Now that you know how to hire and monitor the trustee’s support-team of experts, known as service providers, there is still one more thing you need to do. You need to determine which of those service providers is your co-fiduciary and to what extent. You can be jointly liable for the action of the trust’s co-fiduciaries, so you need to know who they are and when they are acting as a fiduciary.
Who is a fiduciary? A fiduciary is someone who uses discretion in administering and managing a plan or who controls the plan’s assets to the extent of that discretion or control. ERISA §3(21) (A) provides that a person is a fiduciary with respect to a plan to the extent he or she:
- Exercises any discretionary authority or discretionary control with respect to management of the plan or exercises any authority or control with respect to the management or disposition of plan assets;
- Renders investment advice for a fee or other compensation, direct or indirect, with respect to any plan assets or has the authority or responsibility to do so; or
- Has any discretionary authority or discretionary responsibility in the administration of the plan.
In simple terms, a fiduciary is someone who manages or invests plan assets, provides investment advice, or administers the plan. Fiduciary status is based on the functions performed for the trust, not a title.
Trustees are always fiduciaries. In addition, the following are sometimes fiduciaries:
- Investment advisors are generally fiduciaries unless they have no discretion and merely carry out investment decisions made by others. However, mutual funds are not considered fiduciaries simply by reason of purchase of shares of the fund by the Pension Fund.
- Insurance companies which manage plan assets or which hold funds in a “separate account” likely will be deemed fiduciaries. Policies or contracts issued are plan assets, but the underlying assets may or may not be plan assets, depending on whether the policy or contract is a “guaranteed benefit policy” supported by the insurer’s general account and whether the insurer or the plan bears the investment risk.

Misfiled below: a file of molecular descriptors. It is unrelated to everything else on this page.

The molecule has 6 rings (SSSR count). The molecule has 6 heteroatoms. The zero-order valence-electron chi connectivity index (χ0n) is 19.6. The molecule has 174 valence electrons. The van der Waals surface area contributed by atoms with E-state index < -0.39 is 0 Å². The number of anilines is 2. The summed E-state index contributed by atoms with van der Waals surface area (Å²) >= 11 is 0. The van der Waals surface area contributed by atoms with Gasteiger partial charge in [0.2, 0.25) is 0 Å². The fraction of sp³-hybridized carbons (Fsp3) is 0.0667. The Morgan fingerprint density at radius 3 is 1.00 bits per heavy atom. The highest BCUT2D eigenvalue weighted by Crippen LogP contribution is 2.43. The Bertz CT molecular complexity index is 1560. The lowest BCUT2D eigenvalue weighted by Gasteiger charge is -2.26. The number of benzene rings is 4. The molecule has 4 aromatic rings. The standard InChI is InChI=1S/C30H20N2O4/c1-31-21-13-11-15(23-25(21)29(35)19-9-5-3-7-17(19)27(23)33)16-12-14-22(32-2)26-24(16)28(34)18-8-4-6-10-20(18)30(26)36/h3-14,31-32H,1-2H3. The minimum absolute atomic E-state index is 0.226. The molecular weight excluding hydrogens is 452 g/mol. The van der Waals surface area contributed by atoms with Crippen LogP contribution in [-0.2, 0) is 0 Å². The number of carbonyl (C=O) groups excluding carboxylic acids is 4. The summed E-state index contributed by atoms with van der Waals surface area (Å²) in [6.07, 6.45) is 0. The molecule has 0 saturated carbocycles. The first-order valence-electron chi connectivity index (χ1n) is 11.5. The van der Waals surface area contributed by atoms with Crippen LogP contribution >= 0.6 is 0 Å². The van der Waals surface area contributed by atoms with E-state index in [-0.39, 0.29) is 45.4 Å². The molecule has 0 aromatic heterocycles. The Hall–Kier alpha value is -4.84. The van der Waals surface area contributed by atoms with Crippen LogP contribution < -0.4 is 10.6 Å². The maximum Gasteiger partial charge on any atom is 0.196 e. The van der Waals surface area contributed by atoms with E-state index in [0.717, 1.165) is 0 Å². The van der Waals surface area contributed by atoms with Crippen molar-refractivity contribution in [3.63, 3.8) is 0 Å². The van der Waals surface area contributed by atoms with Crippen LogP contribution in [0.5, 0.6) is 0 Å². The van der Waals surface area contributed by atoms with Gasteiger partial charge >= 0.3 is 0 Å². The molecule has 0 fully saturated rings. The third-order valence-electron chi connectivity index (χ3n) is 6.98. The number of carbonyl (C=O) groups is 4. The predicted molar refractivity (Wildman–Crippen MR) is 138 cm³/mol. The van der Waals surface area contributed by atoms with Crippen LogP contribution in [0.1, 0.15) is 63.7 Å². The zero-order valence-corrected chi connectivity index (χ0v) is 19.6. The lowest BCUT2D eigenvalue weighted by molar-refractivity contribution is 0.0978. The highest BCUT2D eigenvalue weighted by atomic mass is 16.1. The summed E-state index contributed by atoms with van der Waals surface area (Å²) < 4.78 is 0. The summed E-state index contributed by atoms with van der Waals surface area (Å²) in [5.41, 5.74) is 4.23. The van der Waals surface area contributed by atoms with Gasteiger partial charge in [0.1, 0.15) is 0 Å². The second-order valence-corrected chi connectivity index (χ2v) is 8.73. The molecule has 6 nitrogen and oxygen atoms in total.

- Insurance companies, third party administrators, or claims processors may be fiduciaries if they have discretionary authority to decide claims.
- Banks, attorneys, and actuaries often are not considered fiduciaries for merely acting in their traditional roles.
With regard to prohibited transactions, the trustee can be held liable for the breach of his/her co-fiduciary if:
- He participates knowingly in the act or omission of the co-fiduciary, knowing the act or omission is a breach;
- She enabled the co-fiduciary to commit the breach by her failure to fulfill her own fiduciary duty; or
- He knows about the breach and does not make reasonable efforts to remedy the breach.
As a practical matter, you also need to be certain the service provider is aware of its fiduciary duty as well as ensure the service provider has the fiduciary liability insurance coverage and/or bonding needed for its role as fiduciary.